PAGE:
WP1.1 Scalable solutions for probabilistic modelling and uncertainty quantification
This work package will investigate Bayesian uncertainty quantification tools for linear inverse problems across a range of scales. In the first instance this research will be primarily illustrated by imaging applications involving data under-sampling, high (non-standard) noise sources and observed phenomena which are non-stationary. While most existing uncertainty quantification tools simply measure image quality, it is often unclear how such measures translate into uncertainty about the information of interest, e.g., the presence or movement of an object or anomaly, as intended in this work.
Typical application scenarios include hyperspectral imaging, low-photon imaging/ranging (single-photon Lidar) and radiation monitoring (nuclear safety).
WP1.2 Scalable dynamic and distributed inference
WP1.2 will develop novel message passing (MP) algorithms for inference in distributed and modular sensor networks (e.g. Dstl’s SAPIENT system). Bayesian graphical models provide a powerful framework for representing structure in distributions over many heterogeneous variables. Scalable solutions focus on approximate inference, utilising: bespoke approximations, Gaussian-mixture Belief Propagation (BP), particle BP, kernel BP, expectation particle BP, and approximate MPs. This WP will investigate: (1) trade-offs between accuracy, complexity, convergence, and communication-bandwidth for resource-constrained scenarios and high-volumes of data (linked to WP2.1/2.2); (2) improving efficiency in settings with mixed-integer/non-Gaussian continuous variables.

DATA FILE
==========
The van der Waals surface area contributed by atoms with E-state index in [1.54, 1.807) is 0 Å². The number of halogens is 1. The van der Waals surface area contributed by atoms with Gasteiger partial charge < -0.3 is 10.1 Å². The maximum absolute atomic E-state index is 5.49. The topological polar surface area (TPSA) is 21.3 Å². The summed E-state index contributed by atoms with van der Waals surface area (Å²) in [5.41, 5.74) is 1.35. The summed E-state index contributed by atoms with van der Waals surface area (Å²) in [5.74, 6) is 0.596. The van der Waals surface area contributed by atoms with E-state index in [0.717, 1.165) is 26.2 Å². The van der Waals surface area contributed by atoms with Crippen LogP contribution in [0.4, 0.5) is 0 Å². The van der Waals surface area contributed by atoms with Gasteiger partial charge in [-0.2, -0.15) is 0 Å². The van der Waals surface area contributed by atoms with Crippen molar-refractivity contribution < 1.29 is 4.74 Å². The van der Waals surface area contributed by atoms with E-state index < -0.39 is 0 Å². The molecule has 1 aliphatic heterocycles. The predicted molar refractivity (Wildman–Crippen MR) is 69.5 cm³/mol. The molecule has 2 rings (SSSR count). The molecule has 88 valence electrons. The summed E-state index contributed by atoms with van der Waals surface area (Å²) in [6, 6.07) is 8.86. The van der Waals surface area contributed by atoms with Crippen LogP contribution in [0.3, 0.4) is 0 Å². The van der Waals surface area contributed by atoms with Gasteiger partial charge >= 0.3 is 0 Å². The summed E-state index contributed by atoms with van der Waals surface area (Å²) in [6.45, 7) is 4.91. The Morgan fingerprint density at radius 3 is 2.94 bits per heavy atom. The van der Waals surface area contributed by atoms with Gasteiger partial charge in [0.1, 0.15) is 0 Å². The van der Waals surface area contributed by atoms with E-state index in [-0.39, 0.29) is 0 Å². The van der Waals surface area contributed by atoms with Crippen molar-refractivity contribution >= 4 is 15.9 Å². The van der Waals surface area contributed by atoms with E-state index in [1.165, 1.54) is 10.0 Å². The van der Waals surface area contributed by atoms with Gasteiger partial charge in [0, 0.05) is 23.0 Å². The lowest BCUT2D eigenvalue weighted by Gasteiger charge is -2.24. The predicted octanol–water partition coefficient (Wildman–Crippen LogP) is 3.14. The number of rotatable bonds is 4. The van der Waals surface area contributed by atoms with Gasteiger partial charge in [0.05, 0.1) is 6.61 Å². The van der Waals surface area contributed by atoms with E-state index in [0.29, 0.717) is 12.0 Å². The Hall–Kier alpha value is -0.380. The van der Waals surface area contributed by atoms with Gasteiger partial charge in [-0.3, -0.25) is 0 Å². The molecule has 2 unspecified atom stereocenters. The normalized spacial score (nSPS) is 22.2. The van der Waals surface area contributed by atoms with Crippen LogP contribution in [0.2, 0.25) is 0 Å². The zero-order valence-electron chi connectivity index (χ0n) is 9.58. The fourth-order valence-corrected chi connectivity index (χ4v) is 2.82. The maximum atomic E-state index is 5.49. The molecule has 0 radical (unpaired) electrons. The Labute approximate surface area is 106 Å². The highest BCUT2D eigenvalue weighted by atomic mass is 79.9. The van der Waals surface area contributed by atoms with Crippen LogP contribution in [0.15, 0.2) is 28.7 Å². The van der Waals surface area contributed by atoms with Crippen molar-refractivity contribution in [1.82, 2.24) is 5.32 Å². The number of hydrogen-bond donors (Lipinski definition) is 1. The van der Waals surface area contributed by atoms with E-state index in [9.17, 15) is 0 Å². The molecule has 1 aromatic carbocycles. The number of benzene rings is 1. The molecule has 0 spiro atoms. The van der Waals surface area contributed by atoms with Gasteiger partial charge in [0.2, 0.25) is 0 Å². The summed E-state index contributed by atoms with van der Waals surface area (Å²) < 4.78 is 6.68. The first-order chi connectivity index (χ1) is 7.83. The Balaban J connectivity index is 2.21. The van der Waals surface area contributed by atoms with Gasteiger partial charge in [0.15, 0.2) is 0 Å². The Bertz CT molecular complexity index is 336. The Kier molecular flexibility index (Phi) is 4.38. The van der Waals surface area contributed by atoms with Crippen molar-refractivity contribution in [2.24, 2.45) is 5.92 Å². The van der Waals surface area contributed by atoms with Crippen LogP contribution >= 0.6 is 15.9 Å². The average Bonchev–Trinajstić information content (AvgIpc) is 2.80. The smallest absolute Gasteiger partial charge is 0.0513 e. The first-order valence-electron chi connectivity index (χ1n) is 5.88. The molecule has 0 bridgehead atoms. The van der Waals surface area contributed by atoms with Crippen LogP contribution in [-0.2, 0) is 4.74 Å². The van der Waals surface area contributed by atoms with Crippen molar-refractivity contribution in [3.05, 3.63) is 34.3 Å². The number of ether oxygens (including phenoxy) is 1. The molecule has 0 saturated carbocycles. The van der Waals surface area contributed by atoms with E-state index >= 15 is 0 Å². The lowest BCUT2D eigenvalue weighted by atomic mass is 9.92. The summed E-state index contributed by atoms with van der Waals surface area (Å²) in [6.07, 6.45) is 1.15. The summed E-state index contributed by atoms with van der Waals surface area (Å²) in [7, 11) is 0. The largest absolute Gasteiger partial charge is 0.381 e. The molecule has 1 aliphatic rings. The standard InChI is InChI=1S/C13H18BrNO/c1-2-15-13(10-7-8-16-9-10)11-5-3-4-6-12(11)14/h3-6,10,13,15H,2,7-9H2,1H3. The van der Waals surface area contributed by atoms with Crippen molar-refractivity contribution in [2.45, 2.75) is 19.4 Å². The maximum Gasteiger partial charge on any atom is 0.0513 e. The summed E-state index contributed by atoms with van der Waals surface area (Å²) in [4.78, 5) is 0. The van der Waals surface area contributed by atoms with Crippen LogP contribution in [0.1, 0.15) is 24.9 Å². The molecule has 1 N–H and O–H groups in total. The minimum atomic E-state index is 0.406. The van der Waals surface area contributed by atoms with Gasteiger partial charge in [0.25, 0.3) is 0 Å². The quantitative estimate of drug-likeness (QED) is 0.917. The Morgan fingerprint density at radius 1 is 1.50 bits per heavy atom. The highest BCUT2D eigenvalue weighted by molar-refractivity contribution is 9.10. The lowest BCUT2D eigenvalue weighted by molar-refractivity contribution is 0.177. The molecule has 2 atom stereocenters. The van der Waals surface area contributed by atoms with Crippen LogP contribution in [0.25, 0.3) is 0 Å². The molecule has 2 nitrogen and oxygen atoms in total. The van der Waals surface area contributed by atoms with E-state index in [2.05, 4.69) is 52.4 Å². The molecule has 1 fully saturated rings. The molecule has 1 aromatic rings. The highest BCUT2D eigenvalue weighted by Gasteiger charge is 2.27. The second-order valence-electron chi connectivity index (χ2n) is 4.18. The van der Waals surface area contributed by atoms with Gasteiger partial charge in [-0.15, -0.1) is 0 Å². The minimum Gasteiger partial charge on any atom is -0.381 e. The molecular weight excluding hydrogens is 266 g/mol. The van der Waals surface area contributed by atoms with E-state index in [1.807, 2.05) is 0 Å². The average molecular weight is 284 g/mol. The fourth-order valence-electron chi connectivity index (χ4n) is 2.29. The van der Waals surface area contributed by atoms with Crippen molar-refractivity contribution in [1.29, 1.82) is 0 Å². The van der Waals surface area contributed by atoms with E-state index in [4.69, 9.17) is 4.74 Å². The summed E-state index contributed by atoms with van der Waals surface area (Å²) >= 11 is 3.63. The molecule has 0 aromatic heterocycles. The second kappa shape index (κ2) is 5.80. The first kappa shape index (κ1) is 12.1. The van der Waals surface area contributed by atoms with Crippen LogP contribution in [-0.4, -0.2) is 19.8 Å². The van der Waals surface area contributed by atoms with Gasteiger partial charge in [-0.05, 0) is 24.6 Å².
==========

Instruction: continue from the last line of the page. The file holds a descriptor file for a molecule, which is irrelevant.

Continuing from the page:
Exemplar applications include the on-line detection of fleeting non-stationary signals, and tracking an unknown number of targets from multiple-heterogeneous sensors.
WP1.3 Techniques for high-dimensional, and non-traditional signals
WP1.3 will develop signal processing techniques for high-dimensional, heterogeneous and non-traditional data. We will consider dimensionality reduction, where techniques such as tensor factorisation or polynomial matrix decomposition approaches are potential candidates to lead to low rank or subspace approximations. Robustness to high data volumes and limited reliability of sensors will be key. For scenarios that included heterogeneous and in parts non-traditional sensor data, graph signal processing techniques will be explored to capture complex correlations within and between data streams.
Exemplar applications include data acquired by e.g. large sonar arrays, and irregular, heterogeneous data that draws some inputs form non-traditional sources such as social networks or intelligence reports.